Another important benefit of such a system is that of greenhouse gas emission reduction. A solar water heater or heat pump can reduce the greenhouse emissions of an average family by as much as four tonnes of CO2 per year—the equivalent of taking a car off the road!
Most state governments have recognised the advantages of solar and heat pump water heaters and offer incentives in the form of rebates. These vary from state to state, but can save you a great deal on the cost of a new water heater, making them more economically viable. The initial purchase price will probably still be higher than a similarly sized conventional water heater but the savings made in running costs will pay for this difference in less than 10 years—in as few as four years in some cases.
How does it work?
A solar hot water system usually consists of a hot water storage tank connected via pipework to solar collector panels. These collector panels are placed on a north facing roof and at an angle of no less than 15° to the horizontal. The tank can either be situated immediately above the panels on the roof (called a close coupled system), above and a small distance away from the panels within the roof cavity, or at ground level (a split system), in which case a pump and controller is required to circulate water through the panels.
As the sun shines on the collector panel(s) the water in the pipes inside the collectors becomes hot. This heated water rises through the panel and out through a pipe to the insulated storage tank. Cooler water from the bottom of the storage tank enters the panel at the bottom to replace the warmer water.
This is called the thermosyphon process, requires no pumps or other devices and is very simple and effective. However, it does require that the storage tank be situated above the collector panels. The collector panel is the driving force for the circulation, so due care must be taken with its mounting and orientation to get maximum benefit from it.
If the tank cannot be located above the collectors, a pump and a differential temperature controller must be used to provide water circulation. The controller also turns the pump on when the temperature drops to 5°C as a frost protection function.
Some systems don’t heat the water directly but instead heat a fluid similar to antifreeze used in vehicle cooling systems. This fluid flows through a closed loop system (through thermosyphon or pump action) and transfers the collected heat to the water in the tank via a heat exchanger.
There are pros and cons with each system. Close coupled systems require the roof support the full weight of the tank, but they are much simpler than split systems and little maintenance is required.
Split systems have a much slimmer roof profile and are more convenient should tank maintenance be required, but the added complexity of the pump and controller means that failures tend to be more common.Read the full article, including tables with details on sizes and prices, in ReNew 114.
Eureka! From coal to solar
One clever Latrobe Valley enterprise is helping workers switch to low carbon employment, writes Sasha Shtargot.
Drive east out of smog-bound Melbourne along the Princes Highway and before long you are in the haze that perpetually sits in the Latrobe Valley.
Pitted with brown coal mines, the valley has long been in the firing line as the dirty heart of Victoria’s power generation system. It is home to Hazelwood, the most polluting power station in Australia, pumping out over 16 million tonnes of greenhouse gases each year.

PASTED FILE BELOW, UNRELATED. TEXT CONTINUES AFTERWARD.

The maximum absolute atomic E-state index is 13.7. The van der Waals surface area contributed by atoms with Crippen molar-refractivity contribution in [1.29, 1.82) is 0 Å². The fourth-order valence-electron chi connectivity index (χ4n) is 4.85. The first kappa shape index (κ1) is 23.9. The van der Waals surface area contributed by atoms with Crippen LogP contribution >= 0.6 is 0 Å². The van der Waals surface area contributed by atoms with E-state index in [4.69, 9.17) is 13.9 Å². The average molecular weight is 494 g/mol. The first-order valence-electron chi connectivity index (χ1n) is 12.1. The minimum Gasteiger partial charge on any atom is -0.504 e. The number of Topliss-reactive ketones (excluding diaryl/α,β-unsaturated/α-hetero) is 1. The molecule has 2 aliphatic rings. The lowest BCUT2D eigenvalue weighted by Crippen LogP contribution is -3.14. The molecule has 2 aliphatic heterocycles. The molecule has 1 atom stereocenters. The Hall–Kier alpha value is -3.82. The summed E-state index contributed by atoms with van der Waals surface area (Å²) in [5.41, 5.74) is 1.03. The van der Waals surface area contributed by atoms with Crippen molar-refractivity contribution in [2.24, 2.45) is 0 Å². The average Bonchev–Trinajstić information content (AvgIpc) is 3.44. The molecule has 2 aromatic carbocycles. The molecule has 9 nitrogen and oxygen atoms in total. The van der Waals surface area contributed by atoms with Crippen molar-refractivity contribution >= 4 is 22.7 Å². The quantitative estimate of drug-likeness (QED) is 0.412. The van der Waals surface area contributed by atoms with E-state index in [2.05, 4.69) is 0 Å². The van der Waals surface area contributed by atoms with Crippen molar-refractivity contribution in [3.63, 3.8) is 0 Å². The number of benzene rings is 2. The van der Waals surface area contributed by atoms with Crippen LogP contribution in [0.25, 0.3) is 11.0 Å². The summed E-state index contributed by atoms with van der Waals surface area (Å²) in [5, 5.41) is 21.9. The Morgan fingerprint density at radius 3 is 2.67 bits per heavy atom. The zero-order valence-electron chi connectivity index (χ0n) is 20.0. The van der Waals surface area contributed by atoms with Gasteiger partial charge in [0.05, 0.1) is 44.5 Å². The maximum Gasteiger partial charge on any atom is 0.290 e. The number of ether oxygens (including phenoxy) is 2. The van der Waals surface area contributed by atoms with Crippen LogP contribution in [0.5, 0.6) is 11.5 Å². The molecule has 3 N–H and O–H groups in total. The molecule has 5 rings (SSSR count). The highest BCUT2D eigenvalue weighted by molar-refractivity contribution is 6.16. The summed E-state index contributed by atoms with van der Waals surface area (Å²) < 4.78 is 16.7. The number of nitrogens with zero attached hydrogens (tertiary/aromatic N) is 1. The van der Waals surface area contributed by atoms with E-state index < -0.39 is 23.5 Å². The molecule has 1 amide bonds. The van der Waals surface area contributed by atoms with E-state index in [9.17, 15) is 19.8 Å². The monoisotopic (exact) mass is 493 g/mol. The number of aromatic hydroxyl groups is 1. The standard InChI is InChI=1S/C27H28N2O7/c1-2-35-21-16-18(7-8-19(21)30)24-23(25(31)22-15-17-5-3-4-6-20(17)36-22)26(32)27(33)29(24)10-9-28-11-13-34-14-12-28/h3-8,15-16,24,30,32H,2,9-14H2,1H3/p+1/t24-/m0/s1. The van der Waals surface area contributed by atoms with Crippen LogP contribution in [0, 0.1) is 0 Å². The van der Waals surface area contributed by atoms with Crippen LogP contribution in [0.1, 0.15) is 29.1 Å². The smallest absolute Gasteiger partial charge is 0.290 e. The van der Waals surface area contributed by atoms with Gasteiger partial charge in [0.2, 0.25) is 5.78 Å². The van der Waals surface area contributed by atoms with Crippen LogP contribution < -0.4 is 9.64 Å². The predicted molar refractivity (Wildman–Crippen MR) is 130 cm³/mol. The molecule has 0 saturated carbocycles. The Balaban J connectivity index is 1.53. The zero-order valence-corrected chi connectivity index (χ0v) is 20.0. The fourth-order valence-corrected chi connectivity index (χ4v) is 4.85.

Yet the area that has long depended on jobs from brown coal has started heading in the opposite direction—towards a manufacturing base in clean technology. More precisely, the making of solar hot water units.
Eureka’s Future, a co-operatively run factory, is set to start operating next year with 50 workers in Morwell. With the support of Dandenong manufacturer Everlast and Douglas Solar, it will produce stainless steel tanks with Solar Mio flatplate collectors, Grundfos pumps and Bosch boosters. By the end of 2011, it is expected to be making 500 solar hot water units a month. With rebates and including installation, a Eureka’s Future gas-boosted tank will cost country homeowners $2655 and city dwellers $2755. And it will come with a 10-year guarantee.
DIY floor heating, and it’s solar!
A heated floor can be just the tonic in winter. Per-Steinar Jacobsen shows how he installed his own solar hydronic floor heating.
I have long been an advocate of renewable sources of energy such as solar and wind power. In the mid seventies I built a house in Hahndorf, South Australia, where I installed underfloor heating, radiators and a central heating boiler. I made provision to connect solar panels to the boiler when I had the money to do so.READ MORE »
Renewable energy is just as important with the house that my wife and I are currently building in Port Germein. However, the renewable energy features have been installed from the very beginning, including the solar hydronic underfloor heating. Here’s how I did it myself.
To start off, I searched the internet for evacuated tube solar collectors. I found some in America which were reasonably priced; interestingly they were used for space heating as well as for hot water. I investigated transportation costs to reflect the true cost of buying from overseas.
In the end I decided to buy them locally from Sunplus CPC Solar in Victoria. I purchased a retrofit (conversion) kit containing four 12-tube collectors. With this kit came three pumps, two temperature pump controllers and some plumbing hardware. This was the easy part, now I had to decide on storage tanks.
Again I searched the internet for suitable hot water tanks. A local hardware store had some 315 litre tanks in stock. I took the model number, rang the factory in Sydney and asked whether it had internal heat exchanger coils. The answer was ‘yes, all our tanks have internal coils,’ so I bought this $1,000 tank, only to find out later that there were no internal coils in this tank. So much for correct information from the manufacturers!Read the full article in ReNew 104